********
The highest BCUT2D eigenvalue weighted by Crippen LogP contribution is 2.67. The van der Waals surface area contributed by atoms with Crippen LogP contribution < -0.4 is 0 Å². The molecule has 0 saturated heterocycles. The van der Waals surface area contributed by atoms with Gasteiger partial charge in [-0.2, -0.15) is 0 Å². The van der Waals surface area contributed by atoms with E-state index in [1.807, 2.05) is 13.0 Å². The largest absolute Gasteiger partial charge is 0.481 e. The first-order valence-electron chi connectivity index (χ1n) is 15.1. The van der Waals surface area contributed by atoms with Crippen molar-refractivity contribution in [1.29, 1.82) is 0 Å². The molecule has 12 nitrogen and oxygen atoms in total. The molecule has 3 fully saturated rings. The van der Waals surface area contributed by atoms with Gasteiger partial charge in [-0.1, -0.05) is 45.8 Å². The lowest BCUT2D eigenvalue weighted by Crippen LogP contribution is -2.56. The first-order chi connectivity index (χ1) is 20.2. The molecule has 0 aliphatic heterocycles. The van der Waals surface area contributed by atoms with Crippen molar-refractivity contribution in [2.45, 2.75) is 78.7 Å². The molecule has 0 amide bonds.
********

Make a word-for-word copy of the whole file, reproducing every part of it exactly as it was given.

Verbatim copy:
The highest BCUT2D eigenvalue weighted by Crippen LogP contribution is 2.67. The van der Waals surface area contributed by atoms with Crippen LogP contribution < -0.4 is 0 Å². The molecule has 0 saturated heterocycles. The van der Waals surface area contributed by atoms with Gasteiger partial charge in [-0.2, -0.15) is 0 Å². The van der Waals surface area contributed by atoms with E-state index in [1.807, 2.05) is 13.0 Å². The largest absolute Gasteiger partial charge is 0.481 e. The first-order valence-electron chi connectivity index (χ1n) is 15.1. The van der Waals surface area contributed by atoms with Crippen molar-refractivity contribution in [1.29, 1.82) is 0 Å². The molecule has 12 nitrogen and oxygen atoms in total. The molecule has 3 fully saturated rings. The van der Waals surface area contributed by atoms with Gasteiger partial charge in [-0.1, -0.05) is 45.8 Å². The lowest BCUT2D eigenvalue weighted by Crippen LogP contribution is -2.56. The first-order chi connectivity index (χ1) is 20.2. The molecule has 0 aliphatic heterocycles. The van der Waals surface area contributed by atoms with Crippen molar-refractivity contribution in [2.45, 2.75) is 78.7 Å². The molecule has 0 amide bonds.